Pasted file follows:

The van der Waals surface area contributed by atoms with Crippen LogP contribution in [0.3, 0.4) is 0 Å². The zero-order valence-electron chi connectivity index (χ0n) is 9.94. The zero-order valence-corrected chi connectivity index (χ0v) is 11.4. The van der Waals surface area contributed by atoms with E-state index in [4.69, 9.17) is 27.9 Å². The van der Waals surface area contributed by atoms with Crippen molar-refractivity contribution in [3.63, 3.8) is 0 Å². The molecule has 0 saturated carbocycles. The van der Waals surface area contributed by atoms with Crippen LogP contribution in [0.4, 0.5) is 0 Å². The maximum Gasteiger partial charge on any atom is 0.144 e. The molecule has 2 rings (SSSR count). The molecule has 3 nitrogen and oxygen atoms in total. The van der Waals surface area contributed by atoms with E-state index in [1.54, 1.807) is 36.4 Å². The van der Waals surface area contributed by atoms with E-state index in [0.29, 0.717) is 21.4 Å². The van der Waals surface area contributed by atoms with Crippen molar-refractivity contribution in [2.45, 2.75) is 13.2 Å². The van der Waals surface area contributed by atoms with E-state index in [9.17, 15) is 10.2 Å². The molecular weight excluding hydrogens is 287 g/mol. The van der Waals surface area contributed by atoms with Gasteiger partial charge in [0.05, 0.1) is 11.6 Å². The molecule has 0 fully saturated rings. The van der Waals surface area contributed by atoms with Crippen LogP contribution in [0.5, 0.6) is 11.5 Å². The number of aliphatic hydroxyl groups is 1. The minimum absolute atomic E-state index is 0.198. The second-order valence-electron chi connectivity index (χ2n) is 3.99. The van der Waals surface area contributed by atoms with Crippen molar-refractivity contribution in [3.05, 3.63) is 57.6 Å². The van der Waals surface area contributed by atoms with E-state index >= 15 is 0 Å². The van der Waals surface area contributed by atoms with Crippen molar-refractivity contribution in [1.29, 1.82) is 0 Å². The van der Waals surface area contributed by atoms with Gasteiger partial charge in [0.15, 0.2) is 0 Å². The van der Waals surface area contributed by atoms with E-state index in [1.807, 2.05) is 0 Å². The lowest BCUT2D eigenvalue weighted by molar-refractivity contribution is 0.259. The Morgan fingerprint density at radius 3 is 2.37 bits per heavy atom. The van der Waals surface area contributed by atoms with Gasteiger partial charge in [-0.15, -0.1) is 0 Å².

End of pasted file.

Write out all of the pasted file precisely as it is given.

The van der Waals surface area contributed by atoms with Crippen LogP contribution in [0.3, 0.4) is 0 Å². The zero-order valence-electron chi connectivity index (χ0n) is 9.94. The zero-order valence-corrected chi connectivity index (χ0v) is 11.4. The van der Waals surface area contributed by atoms with E-state index in [4.69, 9.17) is 27.9 Å². The van der Waals surface area contributed by atoms with Crippen molar-refractivity contribution in [3.63, 3.8) is 0 Å². The molecule has 0 saturated carbocycles. The van der Waals surface area contributed by atoms with Crippen LogP contribution in [0.4, 0.5) is 0 Å². The maximum Gasteiger partial charge on any atom is 0.144 e. The molecule has 2 rings (SSSR count). The molecule has 3 nitrogen and oxygen atoms in total. The van der Waals surface area contributed by atoms with E-state index in [1.54, 1.807) is 36.4 Å². The van der Waals surface area contributed by atoms with E-state index in [0.29, 0.717) is 21.4 Å². The van der Waals surface area contributed by atoms with Crippen molar-refractivity contribution in [2.45, 2.75) is 13.2 Å². The van der Waals surface area contributed by atoms with E-state index in [9.17, 15) is 10.2 Å². The molecular weight excluding hydrogens is 287 g/mol. The van der Waals surface area contributed by atoms with Gasteiger partial charge in [0.05, 0.1) is 11.6 Å². The molecule has 0 fully saturated rings. The van der Waals surface area contributed by atoms with Crippen LogP contribution in [0.5, 0.6) is 11.5 Å². The number of aliphatic hydroxyl groups is 1. The minimum absolute atomic E-state index is 0.198. The second-order valence-electron chi connectivity index (χ2n) is 3.99. The van der Waals surface area contributed by atoms with Crippen molar-refractivity contribution in [3.05, 3.63) is 57.6 Å². The van der Waals surface area contributed by atoms with E-state index >= 15 is 0 Å². The van der Waals surface area contributed by atoms with Crippen molar-refractivity contribution in [1.29, 1.82) is 0 Å². The van der Waals surface area contributed by atoms with Gasteiger partial charge in [0.15, 0.2) is 0 Å². The van der Waals surface area contributed by atoms with E-state index in [1.807, 2.05) is 0 Å². The lowest BCUT2D eigenvalue weighted by molar-refractivity contribution is 0.259. The Morgan fingerprint density at radius 3 is 2.37 bits per heavy atom. The van der Waals surface area contributed by atoms with Gasteiger partial charge in [-0.15, -0.1) is 0 Å².